Here’s the thing. The student that was Question Taker has a certain way of speaking. The best way to describe it is to compare his intonation to that of an old time radio announcer (think kind of like the narrator from Legend of Korra). He’s not the strongest student and he’s not the weakest. But when he talks like that, it’s really difficult to tell if he’s being goofy on purpose (i.e. he’s getting the answer wrong to get a laugh) or he’s using his goofiness as a shield because he doesn’t know what’s going on (i.e. the likely situation). Other students find his tone to be very amusing, and I think he is hamming it up because it’s better to be laughed with than laughed at.

I totally get that reaction. I am goofy and sarcastic and self-deprecating, and I laugh at myself a lot. My instinct when I make a stupid mistake is to call myself an idiot. I don’t mind if kids laugh at my stupid mistakes because I make a lot of them. But I know that this sends a mixed message when I’m also like “Don’t laugh at others”. I don’t know what to do about that.

I once saw on Twitter someone tell some version of the following anecdote from their class: A student was at the board, and had to choose another student to do the next problem. First student chooses a second student, but second student says they don’t know how to do it. First student says “That’s ok, we’ll help you!”  This is what I want in my class.  Everyone helping everyone, everyone understanding that none of us are experts (even me) and we all make mistakes (especially me), everyone feeling safe to make mistakes.

So…how the hell do I make that happen? I’ve had numerous conversations that I don’t like it when we laugh at others in my class. Even today I was like “Not nearly enough of you got this question right that you should be amused that someone else didn’t, and even if you did get it correct you shouldn’t be laughing. You’d feel like crap if someone laughed at you, I’d feel like crap if someone laughed at me, so why are you laughing at someone else?” And I ended with “I don’t know how else to make you all buy in. I’ve told you I want this to be a safe space and yet here we are. I’m tired of it and it has to stop”. I was upset. I’m still upset thinking about it. It ruins my day when I have to have these conversations.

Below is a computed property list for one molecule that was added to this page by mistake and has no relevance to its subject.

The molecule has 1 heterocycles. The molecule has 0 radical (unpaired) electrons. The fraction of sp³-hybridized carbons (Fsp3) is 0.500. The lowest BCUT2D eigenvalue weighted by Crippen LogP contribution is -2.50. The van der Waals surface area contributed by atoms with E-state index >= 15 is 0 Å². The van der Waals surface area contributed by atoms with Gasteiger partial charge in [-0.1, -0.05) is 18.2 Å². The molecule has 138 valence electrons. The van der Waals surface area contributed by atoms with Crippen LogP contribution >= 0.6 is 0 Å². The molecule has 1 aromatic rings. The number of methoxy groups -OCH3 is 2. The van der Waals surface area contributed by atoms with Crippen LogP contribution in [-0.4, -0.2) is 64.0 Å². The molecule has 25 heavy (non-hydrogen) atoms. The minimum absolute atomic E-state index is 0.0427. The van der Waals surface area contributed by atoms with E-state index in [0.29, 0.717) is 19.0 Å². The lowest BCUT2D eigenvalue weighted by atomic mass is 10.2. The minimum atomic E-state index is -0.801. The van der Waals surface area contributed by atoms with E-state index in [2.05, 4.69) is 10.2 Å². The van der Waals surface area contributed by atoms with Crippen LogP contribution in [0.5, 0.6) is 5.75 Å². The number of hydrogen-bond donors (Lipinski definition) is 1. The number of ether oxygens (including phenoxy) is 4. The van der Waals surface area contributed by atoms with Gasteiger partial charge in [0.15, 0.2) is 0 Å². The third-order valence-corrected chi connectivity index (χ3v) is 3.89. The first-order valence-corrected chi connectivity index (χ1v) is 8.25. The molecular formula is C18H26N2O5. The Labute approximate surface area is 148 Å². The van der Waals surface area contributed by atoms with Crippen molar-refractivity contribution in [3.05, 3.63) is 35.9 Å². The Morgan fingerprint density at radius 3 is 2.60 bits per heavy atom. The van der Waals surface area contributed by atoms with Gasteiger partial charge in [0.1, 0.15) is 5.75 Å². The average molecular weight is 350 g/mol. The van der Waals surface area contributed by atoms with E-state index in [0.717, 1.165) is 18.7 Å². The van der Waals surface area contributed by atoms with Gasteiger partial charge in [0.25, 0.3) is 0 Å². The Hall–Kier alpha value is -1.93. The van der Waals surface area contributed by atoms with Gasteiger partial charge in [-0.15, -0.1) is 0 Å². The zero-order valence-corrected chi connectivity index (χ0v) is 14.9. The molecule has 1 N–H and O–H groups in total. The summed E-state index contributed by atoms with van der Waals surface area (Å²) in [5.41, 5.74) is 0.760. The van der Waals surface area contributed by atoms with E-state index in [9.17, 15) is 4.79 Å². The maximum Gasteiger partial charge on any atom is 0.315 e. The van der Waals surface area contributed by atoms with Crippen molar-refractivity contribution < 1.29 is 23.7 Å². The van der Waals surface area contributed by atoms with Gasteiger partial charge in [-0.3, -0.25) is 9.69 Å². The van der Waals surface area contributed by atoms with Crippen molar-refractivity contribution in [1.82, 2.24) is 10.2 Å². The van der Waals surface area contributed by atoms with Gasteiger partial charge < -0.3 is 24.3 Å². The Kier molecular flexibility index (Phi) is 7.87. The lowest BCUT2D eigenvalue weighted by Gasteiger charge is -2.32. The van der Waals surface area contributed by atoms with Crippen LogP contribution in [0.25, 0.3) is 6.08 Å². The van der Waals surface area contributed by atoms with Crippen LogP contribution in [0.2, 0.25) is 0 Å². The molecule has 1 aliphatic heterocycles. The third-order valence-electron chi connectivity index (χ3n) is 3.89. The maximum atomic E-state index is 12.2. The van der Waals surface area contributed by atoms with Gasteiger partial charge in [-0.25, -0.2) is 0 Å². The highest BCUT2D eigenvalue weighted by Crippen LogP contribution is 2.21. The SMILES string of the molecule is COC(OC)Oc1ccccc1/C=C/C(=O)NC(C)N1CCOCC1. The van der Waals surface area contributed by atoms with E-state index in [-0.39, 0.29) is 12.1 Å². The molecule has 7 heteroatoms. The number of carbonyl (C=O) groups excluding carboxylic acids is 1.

But I don’t know how to constructively address it. Stern talking-to’s aren’t helping. Pleas for compassion aren’t helping. I brought this to a consultancy group last month and they were all like “Well it sounds like you just haven’t set up the classroom culture you want”.  Well yes, apparently. But how do I fix it?

Here are my ideas:

– I have a mid-year survey that I’m asking students to fill out. One of the questions is “What can Mr. Baker do to make it a safe space?  What can YOU do to make it a safe space?” The goal is A) To get ideas from the kids about things they see that I’m not doing but could be, and B) to get students to realize that it’s not all on the teacher.

– Bribery: I’m going to start a table points system. This was originally to get kids on task more quickly, but what if I also use it to reward groups that are supportive and helpful?

– Supportive Shout-outs: Acknowledge kids that are already being supportive and awesome. Maybe even a “Most Supportive” weekly award?

The cynical, jaded, bitter part of me feels this is cheesy, but I have to try something or I’m going to go crazy. I welcome any suggestions as to what has worked in your classrooms in the past.